Lucasfilm and the class action lawsuit against George Lucas
If you would love to hear an interesting and well-presented history of animation in Lucasfilm, I highly suggest the podcast Skytalkers. Their 2020 summer series is about the history of Star Wars animation covers the first Boba Fett cartoon in the Holiday Special up until the return of Clone Wars on Disney+. Charlotte and Caitlin source all the references and it’s a wonderful listen.
The reason I bring up this podcast is that animation has always held an important role in Star Wars history and Skytalkers seamlessly lays out all of these points in their episodes. The first television series for the franchise was animation with Ewoks and Droids. Genndy Tartakovsky’s Star Wars: Clone Wars was a connecting thread in the prequel era as well as the first terrifying appearance of General Grievous. After the prequel films, the only Star Wars on screen for a decade was the 2008 Clone Wars. Animation was some of the first projects in the Disney era with Rebels. Season seven of Clone Wars was one of the flagship shows of Disney+.
Animation has always had a special place for George Lucas. It’s part of the reason he reached out to Nelvana to produce his early series because Nelvana is a staple company in the animation business. Look up their list of shows. They more than likely had their hands in something you watched from the 60s to the present. Nelvana’s employees have gone on to help form DreamWorks and work in Disney to create movies like The Lion King. As much as George wanted to push technology in live action, he also wanted to push and innovate the medium of animation as well. He even created and funded the entirety of season one of Clone Wars out of his own pocket before ever approaching Cartoon Network to pitch the show to them.
But innovation comes with a cost and George Lucas, while a creator, has also made some serious mistakes.
It’s almost ironic as he speaks in an interview with Charlie Rose about how capitalism stifles creativity. He talks about how studios are afraid to take chances, which he is right about as has been outlined in this article. Money is the killer of a lot of creativity and innovation.
So then it makes me wonder why he hurt his own animators under him. In 2014, a class action lawsuit was filed against multiple animation companies including Lucasfilm. In the court documents, George Lucas was named as one of the ring leaders who came up with a conspiracy that violated antitrust laws and involved wage theft for his animators. Other companies involved were Pixar, DreamWorks, and even Apple’s own Steve Jobs was in on it.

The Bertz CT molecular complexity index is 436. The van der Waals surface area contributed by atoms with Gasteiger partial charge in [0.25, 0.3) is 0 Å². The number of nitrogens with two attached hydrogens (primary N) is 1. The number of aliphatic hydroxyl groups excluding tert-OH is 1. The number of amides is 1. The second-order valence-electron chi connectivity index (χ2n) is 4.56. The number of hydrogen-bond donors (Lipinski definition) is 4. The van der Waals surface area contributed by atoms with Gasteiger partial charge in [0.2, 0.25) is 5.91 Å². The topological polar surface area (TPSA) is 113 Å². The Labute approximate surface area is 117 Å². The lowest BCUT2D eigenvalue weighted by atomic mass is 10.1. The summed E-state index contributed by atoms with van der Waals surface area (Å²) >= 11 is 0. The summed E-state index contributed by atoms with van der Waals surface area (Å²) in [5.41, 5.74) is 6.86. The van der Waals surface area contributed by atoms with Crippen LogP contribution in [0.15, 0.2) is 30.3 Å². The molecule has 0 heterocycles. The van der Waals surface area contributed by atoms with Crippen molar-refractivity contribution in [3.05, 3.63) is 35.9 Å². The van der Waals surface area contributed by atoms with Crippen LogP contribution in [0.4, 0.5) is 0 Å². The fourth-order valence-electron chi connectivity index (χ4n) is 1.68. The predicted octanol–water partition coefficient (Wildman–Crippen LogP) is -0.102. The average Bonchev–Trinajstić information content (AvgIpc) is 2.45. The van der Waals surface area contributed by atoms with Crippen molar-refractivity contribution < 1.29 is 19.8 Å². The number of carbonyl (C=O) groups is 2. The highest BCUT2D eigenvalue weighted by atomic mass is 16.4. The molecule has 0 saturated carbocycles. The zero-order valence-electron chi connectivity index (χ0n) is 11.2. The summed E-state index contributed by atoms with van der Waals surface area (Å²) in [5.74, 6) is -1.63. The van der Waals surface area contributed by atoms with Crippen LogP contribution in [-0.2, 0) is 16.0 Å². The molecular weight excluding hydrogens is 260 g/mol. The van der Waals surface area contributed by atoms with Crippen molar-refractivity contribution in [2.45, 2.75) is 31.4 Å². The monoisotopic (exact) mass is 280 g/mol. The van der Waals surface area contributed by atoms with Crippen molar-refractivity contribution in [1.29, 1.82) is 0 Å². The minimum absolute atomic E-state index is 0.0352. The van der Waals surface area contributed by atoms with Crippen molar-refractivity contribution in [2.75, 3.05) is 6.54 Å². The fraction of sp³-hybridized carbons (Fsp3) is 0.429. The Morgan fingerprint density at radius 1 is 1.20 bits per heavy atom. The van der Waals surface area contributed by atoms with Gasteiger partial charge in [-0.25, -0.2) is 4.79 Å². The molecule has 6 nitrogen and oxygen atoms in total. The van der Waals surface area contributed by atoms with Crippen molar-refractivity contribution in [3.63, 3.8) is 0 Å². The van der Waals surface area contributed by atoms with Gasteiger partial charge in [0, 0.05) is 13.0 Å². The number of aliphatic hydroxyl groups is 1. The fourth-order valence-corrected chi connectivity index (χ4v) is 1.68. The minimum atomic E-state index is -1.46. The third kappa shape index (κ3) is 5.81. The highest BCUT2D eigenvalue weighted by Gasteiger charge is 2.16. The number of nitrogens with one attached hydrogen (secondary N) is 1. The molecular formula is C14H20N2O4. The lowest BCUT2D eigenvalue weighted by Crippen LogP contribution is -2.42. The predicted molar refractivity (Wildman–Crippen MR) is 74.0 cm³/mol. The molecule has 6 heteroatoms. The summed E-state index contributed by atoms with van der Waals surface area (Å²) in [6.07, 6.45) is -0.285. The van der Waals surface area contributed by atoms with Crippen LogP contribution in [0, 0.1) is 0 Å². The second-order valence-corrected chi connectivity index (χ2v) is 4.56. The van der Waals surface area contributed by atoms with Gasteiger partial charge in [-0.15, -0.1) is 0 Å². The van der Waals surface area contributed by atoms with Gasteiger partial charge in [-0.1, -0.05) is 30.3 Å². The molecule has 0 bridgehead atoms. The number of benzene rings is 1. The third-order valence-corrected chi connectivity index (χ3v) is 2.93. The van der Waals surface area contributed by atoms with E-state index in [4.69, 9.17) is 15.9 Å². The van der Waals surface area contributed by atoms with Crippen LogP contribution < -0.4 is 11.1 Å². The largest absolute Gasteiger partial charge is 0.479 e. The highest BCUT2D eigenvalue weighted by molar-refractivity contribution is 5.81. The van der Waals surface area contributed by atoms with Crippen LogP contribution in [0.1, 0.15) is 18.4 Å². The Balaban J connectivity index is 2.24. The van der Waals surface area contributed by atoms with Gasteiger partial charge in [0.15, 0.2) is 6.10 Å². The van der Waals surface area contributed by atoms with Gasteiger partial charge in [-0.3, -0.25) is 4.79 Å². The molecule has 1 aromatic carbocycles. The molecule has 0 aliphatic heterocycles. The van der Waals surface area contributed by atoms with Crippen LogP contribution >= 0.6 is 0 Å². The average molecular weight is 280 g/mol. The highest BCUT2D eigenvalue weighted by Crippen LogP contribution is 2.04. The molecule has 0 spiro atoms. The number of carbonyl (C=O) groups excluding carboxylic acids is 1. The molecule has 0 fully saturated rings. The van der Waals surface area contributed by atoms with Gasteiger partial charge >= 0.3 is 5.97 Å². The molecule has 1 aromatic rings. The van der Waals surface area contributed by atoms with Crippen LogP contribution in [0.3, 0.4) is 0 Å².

The lawsuit claims that when Lucasfilm sold its computer animation division to soon-to-be named Pixar in the 1980s, George Lucas and Ed Catmull, who would be president of Pixar, agreed not to poach each other’s artists. Over time, the other companies joined in on this. As computer-animated content exploded, the conspiracy took a turn to maximize profits. Cartoon Brew explained:
"“The plaintiffs claimed that the defendant studios conspired to restrict competition by exchanging sensitive compensation information, fixing compensation ranges of their employees, and most crucially, refraining from solicitation of each other’s employees, in violation of federal antitrust law and the California Business and Professions Code. The plaintiffs claim that the defendants’ actions injured the plaintiffs and members of the class by “lowering their compensation and depriving them of free and fair competition in the market for their services.” Further, the plaintiffs claim that the studios fraudulently concealed their conspiracy, preventing the plaintiffs from filing their complaint in a timely manner. Federal antitrust law prohibits such actions as restrictions on competition.”"
Pando Daily also covered the lawsuit and stated that:
"“It was George Lucas himself who first initiated the illegal conspiracy to suppress tech workers’ wages by secretly coordinating recruitment and salaries with competing VFX film companies. Lucas later justified his actions by claiming that had he not secretly suppressed employees’ wages, the small movie studios would’ve gone bankrupt and everyone would’ve suffered. Stealing workers’ wages and their opportunities to protect Lucasfilm’s bottom line may have been an act of selfless benevolence, but it also turned Lucas into a multibillionaire when he sold out to Disney in 2012 and pocketed over four billion dollars for himself.”"
Pando Daily also has records from George Lucas testifying on the stand and, I say very sarcastically, they’re “fun” to read. He has no remorse for his actions. So apparently capitalism is only bad for George Lucas’ creativity. He had no problem hurting his own workers for decades.
Way to be a hypocrite, George.
And the animators won their case after being able to prove this not only affected thousands in the industry but these companies also stole millions of dollars from employees. Lucasfilm, Pixar, and Walt Disney Company paid out $100 million in the settlement.
It’s absolutely disgusting behavior. The gross thing to top it off is that George apologized to Disney, not to the people he hurt.